You may bring in a base runner with a run batted in (RBI), but you don’t actually need to get a hit to do it, as explained by Jesse Goldberg-Strassler in this week’s Tales from the Baseball Thesaurus.
You could walk, hit a sacrifice fly or get hit by a pitch to notch an RBI—even if it’s an intentional walk, as was the case once with Barry Bonds, who was issued the intentional pass to first base to avoid greater damage from the slugger. The phrase dates back to 1879, when a Buffalo newspaper noted an occurrence, and in 1880 the Chicago Tribune started tracking RBI—but stopped when fans protested. The same protests and debates continue today about the effectiveness of the RBI as an evaluative tool. And yes, there are different terms for the RBI—a ribby, a ribeye or a steak, among them.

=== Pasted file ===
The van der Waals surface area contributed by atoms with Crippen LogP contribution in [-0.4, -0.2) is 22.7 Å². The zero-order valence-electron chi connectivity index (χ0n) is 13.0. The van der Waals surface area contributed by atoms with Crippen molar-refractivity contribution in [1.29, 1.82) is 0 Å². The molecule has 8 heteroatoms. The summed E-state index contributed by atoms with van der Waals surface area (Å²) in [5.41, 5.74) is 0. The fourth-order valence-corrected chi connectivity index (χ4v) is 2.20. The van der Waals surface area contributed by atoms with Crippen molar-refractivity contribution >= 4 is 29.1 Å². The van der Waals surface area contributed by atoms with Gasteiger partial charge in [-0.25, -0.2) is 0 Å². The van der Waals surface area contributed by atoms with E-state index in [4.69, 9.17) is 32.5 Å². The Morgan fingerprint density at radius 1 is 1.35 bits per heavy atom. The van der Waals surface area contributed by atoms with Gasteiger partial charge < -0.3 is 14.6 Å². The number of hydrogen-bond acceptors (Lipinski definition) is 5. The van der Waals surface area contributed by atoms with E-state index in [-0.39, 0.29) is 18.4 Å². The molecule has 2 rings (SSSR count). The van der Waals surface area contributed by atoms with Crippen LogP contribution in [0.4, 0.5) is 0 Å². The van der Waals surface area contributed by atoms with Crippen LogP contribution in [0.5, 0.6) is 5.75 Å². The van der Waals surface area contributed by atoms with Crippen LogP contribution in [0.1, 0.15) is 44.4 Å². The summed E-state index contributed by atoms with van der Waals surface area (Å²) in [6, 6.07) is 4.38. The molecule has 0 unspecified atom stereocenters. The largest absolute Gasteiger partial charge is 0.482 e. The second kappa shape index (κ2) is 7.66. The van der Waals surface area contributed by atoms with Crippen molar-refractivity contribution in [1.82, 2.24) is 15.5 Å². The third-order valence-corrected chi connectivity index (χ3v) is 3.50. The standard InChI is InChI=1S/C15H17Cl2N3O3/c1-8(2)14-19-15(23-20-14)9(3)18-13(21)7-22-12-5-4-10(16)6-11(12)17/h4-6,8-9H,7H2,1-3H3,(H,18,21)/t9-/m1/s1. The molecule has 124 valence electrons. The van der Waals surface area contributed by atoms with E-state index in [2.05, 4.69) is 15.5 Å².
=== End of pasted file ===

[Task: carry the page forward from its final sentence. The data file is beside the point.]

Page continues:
Goldberg-Strassler shares his insights on the colorful patois of America’s Pastime in this weekly podcast. You can find The Baseball Thesaurus at augustpublications.com.
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